• Expanding the precompetitive space using new models of public private partnerships such as the Arch2POCM partnership for target validation and also for product development partnerships.
    4. Develop a National Institutional Review Board for Alzheimer’s disease studies accessible to both public and private funding research organizations.

    View Summit Videocast

    To view the presentations and discussions of the Summit, which was hosted by the National Institutes of Health and the Department of Health and Human Services, with support from the private sector through the Foundation for the National Institutes of Health, go to the links below: 



  • May 9, 2012

    "The Weight of the Nation" documentary series and public awareness campaign by the cable network HBO, launching this week, features National Institutes of Health research showing how obesity affects the country's health and how interventions can turn the tide against obesity and its complications.

    The network, in consultation with NIH and other major health organizations, developed four documentaries focused on obesity. The project also includes a three-part HBO Family series for kids, 12 short features, a social media campaign, and a nationwide community-based campaign to mobilize action to move the country to a healthier weight.

    The films feature several NIH-funded clinical studies that have formed the basis of scientific evidence on the causes and consequences of being overweight or obese, including the Diabetes Prevention Program (DPP), Coronary Artery Risk Development in Young Adults (CARDIA) study, and Bogalusa Heart Study. The DPP found that even moderate weight loss can help prevent type 2 diabetes. The CARDIA study measures changes in coronary heart disease risk factors. The Bogalusa Heart Study examines how cardiovascular disease develops over time.

    “If we don't take the obesity epidemic seriously as individuals and as a nation, we will pay a serious price,” said NIH Director Francis S. Collins, M.D., Ph.D., who appears in all of the main documentaries in the series. “It's going to take diverse and rigorous research to understand the causes of obesity and to identify interventions that work in the real world. The results from federally funded research, as seen in these documentaries, can help to prevent and treat obesity and its complications.” More »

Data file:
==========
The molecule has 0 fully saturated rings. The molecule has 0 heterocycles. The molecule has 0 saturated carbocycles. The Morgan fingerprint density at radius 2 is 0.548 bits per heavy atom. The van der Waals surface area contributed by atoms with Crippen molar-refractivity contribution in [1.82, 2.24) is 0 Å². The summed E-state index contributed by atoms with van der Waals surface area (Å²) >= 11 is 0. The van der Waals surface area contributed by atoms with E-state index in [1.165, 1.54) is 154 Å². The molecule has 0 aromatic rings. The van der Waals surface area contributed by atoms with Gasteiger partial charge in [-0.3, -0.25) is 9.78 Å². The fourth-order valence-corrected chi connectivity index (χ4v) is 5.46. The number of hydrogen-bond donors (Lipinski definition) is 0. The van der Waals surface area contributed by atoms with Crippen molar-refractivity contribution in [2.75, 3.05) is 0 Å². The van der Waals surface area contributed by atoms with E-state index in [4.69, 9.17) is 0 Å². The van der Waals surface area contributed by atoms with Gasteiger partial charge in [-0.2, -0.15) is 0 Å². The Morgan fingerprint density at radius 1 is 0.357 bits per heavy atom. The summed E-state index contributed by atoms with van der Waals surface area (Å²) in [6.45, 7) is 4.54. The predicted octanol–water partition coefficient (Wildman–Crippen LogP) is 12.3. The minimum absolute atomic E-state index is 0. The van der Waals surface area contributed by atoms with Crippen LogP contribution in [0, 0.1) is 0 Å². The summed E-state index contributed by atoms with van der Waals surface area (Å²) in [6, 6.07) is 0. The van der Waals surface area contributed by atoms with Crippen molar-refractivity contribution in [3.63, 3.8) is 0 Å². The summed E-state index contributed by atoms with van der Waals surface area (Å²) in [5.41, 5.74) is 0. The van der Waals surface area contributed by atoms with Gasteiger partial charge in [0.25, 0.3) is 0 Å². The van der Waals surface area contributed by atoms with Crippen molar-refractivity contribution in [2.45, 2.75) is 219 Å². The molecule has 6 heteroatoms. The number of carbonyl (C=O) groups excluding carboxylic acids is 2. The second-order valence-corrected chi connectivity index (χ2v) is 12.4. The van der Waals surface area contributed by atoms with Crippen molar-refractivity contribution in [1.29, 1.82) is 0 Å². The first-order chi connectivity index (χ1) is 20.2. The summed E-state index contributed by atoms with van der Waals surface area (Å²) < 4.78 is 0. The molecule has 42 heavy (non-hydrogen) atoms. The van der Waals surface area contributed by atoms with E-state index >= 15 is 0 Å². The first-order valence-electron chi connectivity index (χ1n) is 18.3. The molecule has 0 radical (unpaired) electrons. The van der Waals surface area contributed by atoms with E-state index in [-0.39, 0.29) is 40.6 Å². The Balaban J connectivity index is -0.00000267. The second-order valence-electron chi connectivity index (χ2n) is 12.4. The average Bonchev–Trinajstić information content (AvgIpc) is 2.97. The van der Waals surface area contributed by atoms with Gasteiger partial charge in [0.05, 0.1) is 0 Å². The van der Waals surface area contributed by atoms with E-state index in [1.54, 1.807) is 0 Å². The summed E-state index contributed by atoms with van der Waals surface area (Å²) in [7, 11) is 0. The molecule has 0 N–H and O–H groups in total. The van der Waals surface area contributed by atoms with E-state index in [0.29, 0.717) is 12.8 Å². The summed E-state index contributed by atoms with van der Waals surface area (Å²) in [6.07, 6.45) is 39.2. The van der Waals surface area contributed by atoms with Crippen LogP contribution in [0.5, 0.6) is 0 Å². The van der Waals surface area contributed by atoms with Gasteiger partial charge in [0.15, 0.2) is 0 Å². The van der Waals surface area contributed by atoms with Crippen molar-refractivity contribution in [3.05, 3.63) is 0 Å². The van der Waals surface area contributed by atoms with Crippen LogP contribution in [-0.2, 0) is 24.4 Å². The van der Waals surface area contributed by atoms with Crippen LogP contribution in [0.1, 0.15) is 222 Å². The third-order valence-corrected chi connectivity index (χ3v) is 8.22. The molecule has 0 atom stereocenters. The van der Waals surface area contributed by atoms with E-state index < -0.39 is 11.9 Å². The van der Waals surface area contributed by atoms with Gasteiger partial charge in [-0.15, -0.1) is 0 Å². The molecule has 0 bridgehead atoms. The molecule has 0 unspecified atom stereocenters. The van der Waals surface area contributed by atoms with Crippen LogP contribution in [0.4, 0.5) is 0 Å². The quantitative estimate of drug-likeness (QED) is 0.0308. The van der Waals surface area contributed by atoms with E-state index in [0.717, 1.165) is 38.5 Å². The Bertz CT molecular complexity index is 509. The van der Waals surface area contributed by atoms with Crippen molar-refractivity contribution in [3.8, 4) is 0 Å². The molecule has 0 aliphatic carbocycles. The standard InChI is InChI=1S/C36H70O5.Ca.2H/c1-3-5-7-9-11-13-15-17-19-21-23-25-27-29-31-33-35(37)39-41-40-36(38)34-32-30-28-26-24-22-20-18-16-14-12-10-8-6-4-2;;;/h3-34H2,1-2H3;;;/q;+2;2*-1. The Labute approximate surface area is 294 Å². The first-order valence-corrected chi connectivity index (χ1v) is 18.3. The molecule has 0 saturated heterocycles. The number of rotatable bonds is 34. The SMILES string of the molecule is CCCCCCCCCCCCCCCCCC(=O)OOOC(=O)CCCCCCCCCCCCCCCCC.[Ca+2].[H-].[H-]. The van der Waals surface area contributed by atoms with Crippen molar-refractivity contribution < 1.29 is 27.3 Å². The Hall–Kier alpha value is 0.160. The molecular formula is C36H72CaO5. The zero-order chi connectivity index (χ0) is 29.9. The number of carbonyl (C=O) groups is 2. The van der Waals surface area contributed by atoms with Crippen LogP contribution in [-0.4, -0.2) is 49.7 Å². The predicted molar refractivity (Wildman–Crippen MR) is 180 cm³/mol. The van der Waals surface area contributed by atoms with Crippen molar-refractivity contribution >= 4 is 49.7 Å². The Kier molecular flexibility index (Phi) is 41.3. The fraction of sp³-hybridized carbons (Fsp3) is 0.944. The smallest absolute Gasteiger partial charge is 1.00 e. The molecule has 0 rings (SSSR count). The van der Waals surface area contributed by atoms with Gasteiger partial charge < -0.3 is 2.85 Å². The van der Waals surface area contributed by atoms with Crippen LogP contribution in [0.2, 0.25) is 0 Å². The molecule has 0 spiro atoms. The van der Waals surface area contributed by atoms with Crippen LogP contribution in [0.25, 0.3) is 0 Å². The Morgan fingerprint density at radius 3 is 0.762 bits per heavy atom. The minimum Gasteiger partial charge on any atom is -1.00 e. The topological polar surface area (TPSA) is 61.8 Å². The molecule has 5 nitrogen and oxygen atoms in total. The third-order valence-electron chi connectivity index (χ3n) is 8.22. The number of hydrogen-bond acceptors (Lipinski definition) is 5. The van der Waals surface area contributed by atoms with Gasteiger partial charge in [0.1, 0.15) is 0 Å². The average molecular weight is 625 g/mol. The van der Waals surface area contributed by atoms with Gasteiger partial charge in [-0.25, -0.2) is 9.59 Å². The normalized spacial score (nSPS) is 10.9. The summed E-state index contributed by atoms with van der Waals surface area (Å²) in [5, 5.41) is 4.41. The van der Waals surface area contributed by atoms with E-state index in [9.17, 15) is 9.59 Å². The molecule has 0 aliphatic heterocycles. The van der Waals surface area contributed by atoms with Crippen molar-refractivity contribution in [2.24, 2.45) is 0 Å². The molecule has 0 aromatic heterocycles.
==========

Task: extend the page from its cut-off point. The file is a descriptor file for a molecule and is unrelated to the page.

For more information, go to NIH and the Weight of the Nation.

  • April 16, 2012

    The hippocampus, a brain region important to learning and memory, gradually loses volume as part of the normal aging process. This loss is significantly accelerated in older people with Alzheimer’s disease, especially if they have vascular problems or diabetes.   Now, an international team of researchers has identified four genes that may play a role in the age-related decline of hippocampal volume, a finding that may provide insight to risk for cognitive decline and Alzheimer’s disease. Conducted in part by NIA-funded investigators, the study appeared online April 15, 2012, in Nature Genetics.

    The findings result from the combined analyses of several genome-wide association studies (GWAS) conducted in the U.S., Canada, Europe and Australia involving thousands of participants with and without Alzheimer’s disease. GWAS analyze DNA to identify specific genetic variations associated with particular diseases. The researchers located four gene risk factors on chromosome 12 that may play a role in age-related hippocampal decline.  

    The genes implicated in the findings are involved in cell death, brain development and plasticity, oxidative stress and enzymes targeted by diabetes medications—all of which may contribute to the brain’s vulnerability to Alzheimer’s. While we need to learn more about the complex interplay between genetic risk for Alzheimer’s disease and other factors that influence its onset and progression, these genes findings on age-related declines in brain volume could lead to new approaches for the devastating hippocampal declines wrought by the disorder.

    Reference: Bis JC, et al. Common variants at 12q14 and12q24 are associated with hippocampal volume. Nature Genetics. doi:10.1038/ng.2237

  • April 13, 2012

    Plaques made up of abnormal deposits of beta-amyloid protein are a hallmark of Alzheimer’s disease. The toxic buildup begins when the beta-secretase enzyme (BACE), working in concert with a partner enzyme, snips a small fragment of amyloid precursor protein (APP) and releases beta-amyloid from the cell membrane of neurons.  The beta-amyloid can then gradually clump together to form the well-known plaques that may cause damage to brain cells. Now a new study primarily funded by NIA appearing in the April 10, 2012, issue of Nature Communications has revealed a previously unknown interaction between BACE and a large APP fragment called sAPPalpha that blocked the buildup of plaques in mice. The novel findings may lead to new therapeutic targets for Alzheimer’s researchers.

    Scientists at the University of South Florida, Tampa, discovered that the sAPPalpha fragment, which is released from neurons at synapses (the tiny gap between neurons across which neurotransmitters travel during communication), interfered with BACE activities in mouse models with Alzheimer’s pathology. Increased levels of sAPPalpha blocked the ability of BACE to snip the APP protein and reduced levels of amyloid plaque buildup in the brains of the mice. Because lower than normal sAPPalpha levels are often found in people with Alzheimer’s, restoring or enhancing these levels may be one avenue to investigate for slowing onset or progression of the disorder.    

    Reference: Obregon D, et al. Soluble amyloid precursor protein-α modulates β-secretase activity and amyloid-β generation. Nature Communications. 2012 Apr 10;3:777. doi: 10.1038/ncomms1781.